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Two year olds are not rational.
And I'm guessing since Isaac turns 3 in two weeks, that three year olds aren't either.
We can be sitting down to one of his favorite meals for dinner and a complete meltdown ensues because it's not served on the plate he wanted.
We can let him choose a board game from the very top of the closet and once we finally get the game tub put back away and sit down to play the game he chose, he screams his head off because he doesn't want to play that one anymore.
We can tell him it's bathtime and he'll throw himself on the floor in protest because he doesn't want to take one and then do it again 30 minutes later when we tell him it's time to get out.
I could go on...
What's a girl to do? In all of the above situations we, of course, discipline our wonderful son (and we really do love him more than words can express). But that discipline doesn't change his attitude that can be so difficult to deal with. Most of the time the discipline makes the attitude and behavior worse. It's not uncommon for one of the above scenarios to quickly spiral out of control, even when Matt and I remain calm and handle the situation as lovingly as we know how.
I've always felt pretty in control of things. But the longer I'm a Mama, the more I realize that I'm not. I can do everything "right" and things are still going to go desperately wrong sometimes. While I think there is definitely some visible fruit for our efforts to "train up our children in the way they should go," I come to the end of the rope time and again. Usually on a daily basis.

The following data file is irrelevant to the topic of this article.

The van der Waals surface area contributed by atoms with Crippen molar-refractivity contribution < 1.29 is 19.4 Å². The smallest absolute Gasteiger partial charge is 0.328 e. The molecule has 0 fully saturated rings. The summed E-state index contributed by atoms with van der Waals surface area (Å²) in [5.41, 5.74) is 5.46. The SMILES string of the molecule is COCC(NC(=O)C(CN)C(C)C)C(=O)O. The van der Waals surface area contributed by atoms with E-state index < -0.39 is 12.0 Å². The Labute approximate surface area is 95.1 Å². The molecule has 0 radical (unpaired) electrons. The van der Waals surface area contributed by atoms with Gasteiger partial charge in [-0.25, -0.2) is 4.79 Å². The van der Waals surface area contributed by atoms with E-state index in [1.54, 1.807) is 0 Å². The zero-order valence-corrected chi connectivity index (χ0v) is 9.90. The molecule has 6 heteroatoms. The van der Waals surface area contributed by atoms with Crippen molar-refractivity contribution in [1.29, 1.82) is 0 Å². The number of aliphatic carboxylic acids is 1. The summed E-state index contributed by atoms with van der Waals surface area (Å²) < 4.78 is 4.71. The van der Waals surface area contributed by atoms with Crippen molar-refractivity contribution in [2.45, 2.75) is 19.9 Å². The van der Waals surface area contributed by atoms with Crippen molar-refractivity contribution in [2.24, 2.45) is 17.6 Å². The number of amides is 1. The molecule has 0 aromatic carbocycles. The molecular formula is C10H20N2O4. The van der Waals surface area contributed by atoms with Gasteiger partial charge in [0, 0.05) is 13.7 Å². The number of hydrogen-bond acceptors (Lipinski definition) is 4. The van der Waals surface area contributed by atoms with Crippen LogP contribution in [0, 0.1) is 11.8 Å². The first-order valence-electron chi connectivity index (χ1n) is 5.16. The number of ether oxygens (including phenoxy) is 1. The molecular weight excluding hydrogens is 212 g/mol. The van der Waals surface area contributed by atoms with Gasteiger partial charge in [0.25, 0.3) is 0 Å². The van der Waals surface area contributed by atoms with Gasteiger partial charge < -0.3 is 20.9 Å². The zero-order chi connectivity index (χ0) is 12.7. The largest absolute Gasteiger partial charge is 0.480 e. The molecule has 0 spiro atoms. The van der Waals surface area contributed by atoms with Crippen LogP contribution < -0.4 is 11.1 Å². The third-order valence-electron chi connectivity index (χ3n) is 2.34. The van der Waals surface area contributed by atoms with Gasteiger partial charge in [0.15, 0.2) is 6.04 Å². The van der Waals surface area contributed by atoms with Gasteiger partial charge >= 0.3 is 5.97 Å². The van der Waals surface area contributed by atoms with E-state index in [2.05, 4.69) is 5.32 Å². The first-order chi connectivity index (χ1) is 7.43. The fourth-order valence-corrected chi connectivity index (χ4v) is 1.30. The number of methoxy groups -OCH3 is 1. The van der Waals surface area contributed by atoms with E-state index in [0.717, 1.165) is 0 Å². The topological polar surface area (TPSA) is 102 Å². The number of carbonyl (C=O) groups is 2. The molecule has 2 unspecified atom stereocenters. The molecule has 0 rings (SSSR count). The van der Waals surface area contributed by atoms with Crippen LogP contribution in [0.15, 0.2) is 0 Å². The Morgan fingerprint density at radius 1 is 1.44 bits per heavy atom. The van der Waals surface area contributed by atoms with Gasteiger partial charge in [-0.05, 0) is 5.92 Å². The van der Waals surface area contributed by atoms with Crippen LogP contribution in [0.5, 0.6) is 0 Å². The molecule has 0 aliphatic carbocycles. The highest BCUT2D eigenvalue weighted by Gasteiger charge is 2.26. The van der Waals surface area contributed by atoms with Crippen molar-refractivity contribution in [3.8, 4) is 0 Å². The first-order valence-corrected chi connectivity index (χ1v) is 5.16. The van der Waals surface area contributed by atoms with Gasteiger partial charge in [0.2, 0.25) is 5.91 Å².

I've read a few chapters from Taking Hold of God: Reformed and Puritan Perspectives on Prayer. (I haven't read the whole thing, but I'm a definite fan of what I have read.) It's basically a book that gives you a look into the prayer lives of some of the greatest theologians who ever lived. One thing that John Calvin said struck me and I've been praying it ever since. He said that in prayer, we are "permitted to pour into God's bosom the difficulties which torment us, in order that he may loosen the knots which we cannot untie."
The knots that we can't untie.
I feel like this perfectly describes how I feel as a parent so often. To an extent, I CAN control a lot of things about my boys... most of what they're exposed to, but that control ends and THEY take over when it comes to their response to life.
I can discipline (and I should).
I can beg (and I sometimes do).
But I CAN'T make him swallow a green bean (I've tried!). I can't make the word "please" come out of his mouth (he usually does this with no problem, but then there are those days...).
So, on the many occasions that I realize I'm not in control of the situation, I've found Calvin's words comforting. I stop and pray (sometimes almost kind of scream in frustration and despair).
God, I can't do any more than I've done. I've disciplined and tried to train him to do what is right. I can't control this child's heart or his behavior. Please soften his heart and work in his life. Please loosen these knots that I cannot untie!
Prayer has always been an area of weakness for me (and still is!), but at least in these out of control moments, I'm finding the beauty of taking the problem to Jesus, because there's literally nothing more I can do. For the first time, I've actually had sighs of relief in the midst of a child screaming in the background because I've placed his heart into much more capable Hands than mine.
I'm not about to tell you this is the secret to getting your child to behave, but I have been amazed by the number of times the knots have been loosened and OUR hearts have been softened to the Savior. Not only do the Capable Hands change our hearts, but then HE gets the glory too!
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